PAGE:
The Ticket Collector


Particularly prevalent around Paris Metro ticket machines, where a friendly local in the queue offers to help you obtain your seven-day pass. He gets the right option up on the screen, but your card mysteriously won’t work. No matter, he will use his and you can pay him back in cash. So much for unfriendly Parisians - this guy’s a Samaritan! Only after performing the transaction and watching him speed off down an escalator do you realise you have paid him 77 euro for a single-use ticket.

Roman Holiday


Phew, you made it to your Rome hotel safely, you checked in and are just freshening up when a man with a clipboard knocks on the door: he needs to do an inventory of your room and to determine that every appliance is working properly. He will probably ask you for a hand in checking the taps in the bathroom for leaks - but he has deftly left your door off the latch and, while you’re busy in the bathroom, his accomplices will have swarmed in and fled with your belongings.

Shoe Shine Scam


A trick employed in souks and markets everywhere is to thrust apparent samples, or surpluses, of sweets, fabric or tobacco at you and then claim you misunderstood the transaction and you have to pay, over the odds, for the “gift”.

A variant of the same that seems to have wandered beyond the bazaar is that of the “grateful shoe shiner”. You pick up a shoe shiner’s brush that he dropped in the road, and he is so grateful you have saved his livelihood he insists on shining your shoes – for free, of course, you think. Wrongly. When your shoes are gleaming - as you are, at the freebie - he will demand grossly inflated payment. Fellow shoe shiners soon appear to help to reinforce his claim. This routine has reached virtual plague proportions in Istanbul.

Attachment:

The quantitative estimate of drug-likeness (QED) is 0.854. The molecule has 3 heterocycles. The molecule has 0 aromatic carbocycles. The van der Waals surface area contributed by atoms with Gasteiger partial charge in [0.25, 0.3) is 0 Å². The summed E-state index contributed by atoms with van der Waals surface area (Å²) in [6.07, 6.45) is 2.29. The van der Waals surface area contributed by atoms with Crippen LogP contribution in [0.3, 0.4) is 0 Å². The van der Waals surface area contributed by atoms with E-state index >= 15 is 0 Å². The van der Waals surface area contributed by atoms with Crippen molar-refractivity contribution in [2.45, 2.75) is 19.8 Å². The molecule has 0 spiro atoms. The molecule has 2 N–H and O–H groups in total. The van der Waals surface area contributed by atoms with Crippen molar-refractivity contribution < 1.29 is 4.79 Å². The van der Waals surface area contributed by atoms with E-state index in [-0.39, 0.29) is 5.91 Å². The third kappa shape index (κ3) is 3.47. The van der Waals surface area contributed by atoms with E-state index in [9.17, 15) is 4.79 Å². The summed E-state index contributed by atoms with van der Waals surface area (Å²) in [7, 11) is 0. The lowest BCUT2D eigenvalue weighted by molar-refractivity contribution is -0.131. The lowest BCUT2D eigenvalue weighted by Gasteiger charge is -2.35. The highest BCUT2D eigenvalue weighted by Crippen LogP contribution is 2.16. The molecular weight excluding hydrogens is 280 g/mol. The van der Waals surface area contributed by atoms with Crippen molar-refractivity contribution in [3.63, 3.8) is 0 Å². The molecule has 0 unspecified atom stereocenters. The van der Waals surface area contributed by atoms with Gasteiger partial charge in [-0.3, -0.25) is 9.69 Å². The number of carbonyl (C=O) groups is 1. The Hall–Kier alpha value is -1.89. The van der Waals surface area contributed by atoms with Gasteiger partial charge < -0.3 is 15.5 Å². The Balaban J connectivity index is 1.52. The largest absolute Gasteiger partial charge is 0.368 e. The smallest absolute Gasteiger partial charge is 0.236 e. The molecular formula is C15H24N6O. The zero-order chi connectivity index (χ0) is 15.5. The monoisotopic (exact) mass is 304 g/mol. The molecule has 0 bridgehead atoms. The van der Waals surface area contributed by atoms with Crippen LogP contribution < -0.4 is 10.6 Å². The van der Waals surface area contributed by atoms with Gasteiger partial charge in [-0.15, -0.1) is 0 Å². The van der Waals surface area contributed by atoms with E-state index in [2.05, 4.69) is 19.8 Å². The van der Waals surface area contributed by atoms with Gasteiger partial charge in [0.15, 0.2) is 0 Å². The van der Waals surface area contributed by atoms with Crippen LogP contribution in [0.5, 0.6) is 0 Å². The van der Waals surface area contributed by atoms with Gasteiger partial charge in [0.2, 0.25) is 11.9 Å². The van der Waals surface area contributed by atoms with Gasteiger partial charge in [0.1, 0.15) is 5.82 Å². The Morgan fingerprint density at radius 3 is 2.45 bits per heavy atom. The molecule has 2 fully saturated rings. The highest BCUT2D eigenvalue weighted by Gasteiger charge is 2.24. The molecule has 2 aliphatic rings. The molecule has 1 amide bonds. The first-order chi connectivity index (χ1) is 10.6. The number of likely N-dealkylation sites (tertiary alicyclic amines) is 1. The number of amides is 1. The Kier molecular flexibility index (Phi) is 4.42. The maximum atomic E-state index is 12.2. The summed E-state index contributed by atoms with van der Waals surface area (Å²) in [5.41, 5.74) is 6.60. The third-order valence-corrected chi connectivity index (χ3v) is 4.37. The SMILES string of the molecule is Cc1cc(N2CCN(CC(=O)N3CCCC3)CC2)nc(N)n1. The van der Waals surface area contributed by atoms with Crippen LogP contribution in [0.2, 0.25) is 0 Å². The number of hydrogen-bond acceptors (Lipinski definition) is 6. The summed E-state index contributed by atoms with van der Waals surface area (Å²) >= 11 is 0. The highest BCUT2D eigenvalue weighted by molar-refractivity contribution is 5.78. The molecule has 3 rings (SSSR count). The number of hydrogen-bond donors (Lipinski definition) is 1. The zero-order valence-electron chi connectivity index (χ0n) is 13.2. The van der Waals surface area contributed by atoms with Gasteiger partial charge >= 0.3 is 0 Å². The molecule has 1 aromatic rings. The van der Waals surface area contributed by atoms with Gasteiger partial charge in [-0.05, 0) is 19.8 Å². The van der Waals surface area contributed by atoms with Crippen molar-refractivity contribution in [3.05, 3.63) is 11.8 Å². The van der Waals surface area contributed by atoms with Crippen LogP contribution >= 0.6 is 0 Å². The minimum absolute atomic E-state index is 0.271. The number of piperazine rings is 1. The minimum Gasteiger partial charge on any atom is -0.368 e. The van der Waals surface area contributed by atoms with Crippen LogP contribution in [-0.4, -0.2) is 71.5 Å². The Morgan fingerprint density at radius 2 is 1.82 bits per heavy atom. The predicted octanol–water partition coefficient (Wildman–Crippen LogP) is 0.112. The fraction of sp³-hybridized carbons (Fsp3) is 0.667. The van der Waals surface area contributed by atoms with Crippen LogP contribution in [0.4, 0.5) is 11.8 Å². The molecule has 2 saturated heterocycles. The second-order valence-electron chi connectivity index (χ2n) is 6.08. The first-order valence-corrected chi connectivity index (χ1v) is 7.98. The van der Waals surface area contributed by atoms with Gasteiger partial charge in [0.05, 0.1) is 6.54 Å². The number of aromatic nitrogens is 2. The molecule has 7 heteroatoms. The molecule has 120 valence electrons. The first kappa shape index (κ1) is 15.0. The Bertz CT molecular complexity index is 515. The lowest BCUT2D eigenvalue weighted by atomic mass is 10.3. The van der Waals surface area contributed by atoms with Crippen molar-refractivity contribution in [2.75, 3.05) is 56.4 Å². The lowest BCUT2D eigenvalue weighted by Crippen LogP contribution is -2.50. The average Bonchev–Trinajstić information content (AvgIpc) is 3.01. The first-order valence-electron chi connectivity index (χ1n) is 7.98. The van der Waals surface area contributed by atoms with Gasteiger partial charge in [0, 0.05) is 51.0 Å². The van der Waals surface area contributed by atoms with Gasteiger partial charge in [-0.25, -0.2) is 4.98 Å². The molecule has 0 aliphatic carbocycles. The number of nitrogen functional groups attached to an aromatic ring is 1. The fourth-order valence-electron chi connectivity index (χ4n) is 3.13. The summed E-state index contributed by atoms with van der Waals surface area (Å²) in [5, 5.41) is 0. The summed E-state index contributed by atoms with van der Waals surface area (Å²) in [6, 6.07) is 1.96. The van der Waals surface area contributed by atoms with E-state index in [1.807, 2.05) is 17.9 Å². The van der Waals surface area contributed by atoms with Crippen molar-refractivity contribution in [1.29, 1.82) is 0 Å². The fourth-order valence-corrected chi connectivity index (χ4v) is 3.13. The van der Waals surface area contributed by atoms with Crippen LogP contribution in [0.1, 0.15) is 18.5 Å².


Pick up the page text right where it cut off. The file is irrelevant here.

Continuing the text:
If you have any holiday scams you'd like to share drop us a comment!

Now you’re savvy to a few scams here’s a genuine deal with no strings attached…honest guv’nor! Search Bargain Villas for your next cheap holiday villa and you could save a packet.



Flight ban in Ireland and parts of UK over new Volcanic ash cloud risk

All flights in and out of Northern Ireland and the Irish Republic have been grounded since 0700 BST because of fresh risks from volcanic ash.

Airspace over Scotland's Outer Hebrides was closed, affecting Tiree, Barra and Benbecula airports, with Campeltown in Argyll also closed.

Flights in and out of the Republic are due to resume from 1300 BST.

An ash plume is drifting south from the same Icelandic volcano that wreaked havoc to European air travel in April.

Flights over Europe were banned for six days last month because of fears of the effect of volcanic ash on plane engines.

In the rest of the UK, schedules are operating as normal.

The decision to lift the restrictions followed safety tests that showed the engines could cope in areas of low density ash.

The fresh disruption comes as European Union transport ministers are meeting in Brussels to discuss ways to improve air traffic management in the wake of last month's events.

Last week a spokeswoman for EU Transport Commissioner Siim Kallas said that had there been more co-ordination at EU level, air traffic could have resumed up to three days earlier.